'Librotraficantes' are back to work
The movement created in 2012 to smuggle banned Mexican-American books into Arizona was reactivated in the face of the threat of new censorship.
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In 2012, a group of writers, creatives and educators from Texas created the Librotraficante caravan, a nonprofit organization that smuggled 'censored' books from Texas to Arizona after the state banned Mexican-American Studies.
"When the state of Arizona tried to erase our history, we decided to do something more," Tony Diaz, the Latino writer and activist who pushed for the creation of Librotraficante with the goal of bringing illegal books from Texas, his home state, and making them available to the public in underground libraries, told reporters at the time.
After a decade of court battles, courts ruled that Arizona's 2010 law banning Mexican-American studies (censoring well-known books on Chicano history and literature) was racist. But recent attacks have emerged in various states, including Texas, threatening books about Latino and Black history, racism and discrimination, and LGBTQ+ identity have brought the work of Librotraficantes back to prominence.
"We can't respond to this current attack with the same approach we used 10 years ago because, clearly, people who want to erase our history and culture have studied the success of the Librotraficante movement, the ethnic studies movement, Black Lives Matter," Diaz told NBC News on March 11.
Among the books banned in 2010 were The House on Mango Street, by Sandra Cisneros; Drown by Junot Diaz; and Bless Me, Ultima by Rudolfo Anaya, considered the father of Chicano literature.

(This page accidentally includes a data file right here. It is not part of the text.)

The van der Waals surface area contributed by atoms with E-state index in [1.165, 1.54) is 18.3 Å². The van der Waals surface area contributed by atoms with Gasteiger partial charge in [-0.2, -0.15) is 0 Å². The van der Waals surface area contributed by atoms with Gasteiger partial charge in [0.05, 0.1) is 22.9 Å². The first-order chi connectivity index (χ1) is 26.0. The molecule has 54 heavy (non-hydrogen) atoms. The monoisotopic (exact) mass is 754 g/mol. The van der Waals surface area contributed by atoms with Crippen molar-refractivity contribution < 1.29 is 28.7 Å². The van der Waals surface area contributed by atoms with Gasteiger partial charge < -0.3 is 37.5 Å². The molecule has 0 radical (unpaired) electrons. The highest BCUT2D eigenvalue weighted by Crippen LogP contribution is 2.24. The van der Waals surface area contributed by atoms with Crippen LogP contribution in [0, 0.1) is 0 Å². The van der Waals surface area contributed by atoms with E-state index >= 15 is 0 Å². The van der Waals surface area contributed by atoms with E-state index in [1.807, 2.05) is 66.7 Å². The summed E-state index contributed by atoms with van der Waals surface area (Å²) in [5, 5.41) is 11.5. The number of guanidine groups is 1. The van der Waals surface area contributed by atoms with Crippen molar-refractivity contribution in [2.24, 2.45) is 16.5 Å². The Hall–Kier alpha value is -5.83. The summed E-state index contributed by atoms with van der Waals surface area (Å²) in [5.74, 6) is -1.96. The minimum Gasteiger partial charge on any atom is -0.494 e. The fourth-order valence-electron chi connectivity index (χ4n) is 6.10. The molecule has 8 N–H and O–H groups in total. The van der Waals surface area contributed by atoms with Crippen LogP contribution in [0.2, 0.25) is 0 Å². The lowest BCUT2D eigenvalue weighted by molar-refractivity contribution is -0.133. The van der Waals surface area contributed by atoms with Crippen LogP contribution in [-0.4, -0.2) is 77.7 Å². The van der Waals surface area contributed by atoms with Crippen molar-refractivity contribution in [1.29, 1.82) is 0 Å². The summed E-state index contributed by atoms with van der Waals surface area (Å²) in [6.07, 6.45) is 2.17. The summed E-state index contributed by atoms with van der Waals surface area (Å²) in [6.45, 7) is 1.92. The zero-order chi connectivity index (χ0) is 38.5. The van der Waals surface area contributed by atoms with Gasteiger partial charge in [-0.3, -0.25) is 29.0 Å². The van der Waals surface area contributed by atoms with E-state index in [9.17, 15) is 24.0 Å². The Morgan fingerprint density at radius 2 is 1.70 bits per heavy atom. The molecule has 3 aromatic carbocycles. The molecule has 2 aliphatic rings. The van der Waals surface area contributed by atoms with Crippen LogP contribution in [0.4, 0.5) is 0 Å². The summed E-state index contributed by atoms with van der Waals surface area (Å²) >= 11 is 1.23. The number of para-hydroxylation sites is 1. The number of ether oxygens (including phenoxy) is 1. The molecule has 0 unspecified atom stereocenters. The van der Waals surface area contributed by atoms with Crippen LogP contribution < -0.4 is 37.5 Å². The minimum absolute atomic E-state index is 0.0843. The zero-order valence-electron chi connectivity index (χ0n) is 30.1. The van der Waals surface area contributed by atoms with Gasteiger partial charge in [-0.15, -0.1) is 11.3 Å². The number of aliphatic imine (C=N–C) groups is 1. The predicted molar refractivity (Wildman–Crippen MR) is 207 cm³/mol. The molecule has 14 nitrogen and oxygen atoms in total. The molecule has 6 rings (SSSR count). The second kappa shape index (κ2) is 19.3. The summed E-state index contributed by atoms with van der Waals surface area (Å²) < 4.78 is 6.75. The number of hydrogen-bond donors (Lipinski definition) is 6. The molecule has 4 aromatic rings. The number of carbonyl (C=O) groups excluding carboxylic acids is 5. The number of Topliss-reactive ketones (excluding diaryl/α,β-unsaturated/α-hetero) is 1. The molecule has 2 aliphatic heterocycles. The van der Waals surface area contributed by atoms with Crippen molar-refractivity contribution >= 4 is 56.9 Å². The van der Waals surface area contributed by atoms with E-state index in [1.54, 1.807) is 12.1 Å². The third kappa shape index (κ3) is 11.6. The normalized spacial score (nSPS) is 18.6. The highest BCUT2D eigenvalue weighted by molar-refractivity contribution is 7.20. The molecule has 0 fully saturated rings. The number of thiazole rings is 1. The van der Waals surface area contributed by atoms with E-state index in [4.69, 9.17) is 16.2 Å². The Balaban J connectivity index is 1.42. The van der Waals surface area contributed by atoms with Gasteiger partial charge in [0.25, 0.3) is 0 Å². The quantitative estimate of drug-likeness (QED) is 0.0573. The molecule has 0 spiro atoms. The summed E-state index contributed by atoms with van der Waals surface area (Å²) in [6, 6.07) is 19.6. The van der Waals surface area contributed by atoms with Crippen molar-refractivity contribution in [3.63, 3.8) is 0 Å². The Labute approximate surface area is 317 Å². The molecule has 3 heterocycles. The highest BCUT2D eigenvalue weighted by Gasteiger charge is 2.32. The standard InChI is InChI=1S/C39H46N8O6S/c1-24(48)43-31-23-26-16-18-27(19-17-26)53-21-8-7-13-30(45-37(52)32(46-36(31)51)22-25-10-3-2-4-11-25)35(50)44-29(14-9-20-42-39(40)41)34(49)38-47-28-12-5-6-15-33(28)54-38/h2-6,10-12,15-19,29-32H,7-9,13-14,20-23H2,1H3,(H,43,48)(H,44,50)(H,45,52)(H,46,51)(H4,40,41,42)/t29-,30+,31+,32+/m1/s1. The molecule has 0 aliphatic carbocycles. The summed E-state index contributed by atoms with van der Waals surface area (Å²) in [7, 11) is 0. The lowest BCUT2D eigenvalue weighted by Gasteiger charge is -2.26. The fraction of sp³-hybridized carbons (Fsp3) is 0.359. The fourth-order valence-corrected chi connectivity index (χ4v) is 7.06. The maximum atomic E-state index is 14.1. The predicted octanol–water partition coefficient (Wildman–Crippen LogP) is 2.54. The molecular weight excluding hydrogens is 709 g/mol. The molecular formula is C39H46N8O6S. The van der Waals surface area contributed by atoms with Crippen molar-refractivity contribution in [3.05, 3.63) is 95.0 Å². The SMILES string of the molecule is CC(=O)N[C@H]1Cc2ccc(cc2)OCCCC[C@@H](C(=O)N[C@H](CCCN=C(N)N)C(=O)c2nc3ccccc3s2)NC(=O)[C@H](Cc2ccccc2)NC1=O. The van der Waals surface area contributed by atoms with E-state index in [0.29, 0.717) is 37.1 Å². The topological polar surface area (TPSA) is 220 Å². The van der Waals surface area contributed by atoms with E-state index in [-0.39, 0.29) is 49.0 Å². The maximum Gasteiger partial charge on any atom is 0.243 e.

On March 12, Librotraficante celebrated its tenth anniversary in Texas and reaffirmed its intention to continue fighting against book censorship both in its home state and in neighboring states such as Arizona and New Mexico. The movement has the support of Texas’ current state poet laureate Lupe Mendez, who once helped "smuggle" books into Arizona in Librotraficante caravans.
"The Librotraficante Movement has been crucial in giving a voice to students of color across the nation. A decade later, that work stays with you," wrote Mendez in the Texas Observer, recalling that in the year of its founding they collected more than 1,000 copies of the banned books in Arizona and distributed them to community libraries via book packets for Arizona high school students. "Now, 10 years later, I'm still a Librotraficante. And I'm willing to do it all over again."
In the state of Texas alone, authorities have targeted more than 800 books in local schools, many of them LGBTQ and gender identity-themed, including several by Latino authors. As reported by NBC. There are also books on racism, Black Lives Matter, police violence, violence against Native Americans, abortion, sex education and Latino culture, such as the 2010 book Quinceañeara by Ilan Stavans, which explores the origins, history and traditions of the traditional Latina 15th birthday celebration.